LV2424 has pretty weak surge, so if you have a lot of items with electric motors, it might be a concern. It might also be limited to the unit's own power even when running on a genny.

300Ah * 24V * 0.8 = 5.76kWh Enough for 24 hours of usage.


New Member
2.5 (winter) -5.75 (summer) kWh/m2/day roughly, I'm going to average that out to 4 kWh/m2/day * 300W/panel * 6 panels = 7200Wh on a good day.


Solar Honey Badger
Did you also key in your panel direct and tilt? You should also adjust it based on your actual situation with shading and such.


New Member
I did. That's on a flat westward facing roof. I don't think I could do more than 6 panels on that section anyways, I'm nearly at the width of the porch. Shading on that section of the roof isn't too bad, I just don't have excess land to put more panels on.


Solar Honey Badger
If it's going to be used in the winter too, you should factor that in as well - 4.95kWh - sounds like you'll almost meet the 5.3kWh even then - a major upgrade to your current situation.


Photon Sorcerer
Utilizing whatever panels you can fit on a roof is going to be limiting. Have you thought instead about using ground mounts? In my attached pics, I've got four 250W grid-tie panels mounted in this mount, that can be adjusted for both time of day, and seasonally.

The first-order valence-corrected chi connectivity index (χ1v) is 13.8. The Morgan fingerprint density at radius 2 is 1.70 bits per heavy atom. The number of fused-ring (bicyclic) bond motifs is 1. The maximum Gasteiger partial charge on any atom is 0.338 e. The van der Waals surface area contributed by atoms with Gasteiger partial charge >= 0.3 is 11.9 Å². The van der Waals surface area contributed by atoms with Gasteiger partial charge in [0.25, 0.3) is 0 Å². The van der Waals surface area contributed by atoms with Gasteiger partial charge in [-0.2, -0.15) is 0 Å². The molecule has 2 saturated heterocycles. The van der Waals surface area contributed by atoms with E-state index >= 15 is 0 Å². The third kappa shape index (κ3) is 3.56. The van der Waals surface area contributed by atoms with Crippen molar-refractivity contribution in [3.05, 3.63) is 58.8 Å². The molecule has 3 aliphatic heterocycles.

Wired in series for 120VDC, I can send this power ~125 feet with almost no voltage drop. On a sunny February day when I commissioned a new set of batteries, I produced 6.1kwh of power on the first day by rotating the array left to right across the course of the day.

Having ground mounts spaced away from your cabin might solve your shading problems. By rotating the panels sideways, I could have fit 6 panels. Doing that, you could wire 1500W in either a 3S2P configuration, or a 6S1P configuration. You'll need a good controller though that can handle the 240V+ Voc of 6S1P.

I would NOT recommend an all-in-one unit. All the quality name-brand components are single unit designs. Buying components separately, you can match voltages/power to your particular needs.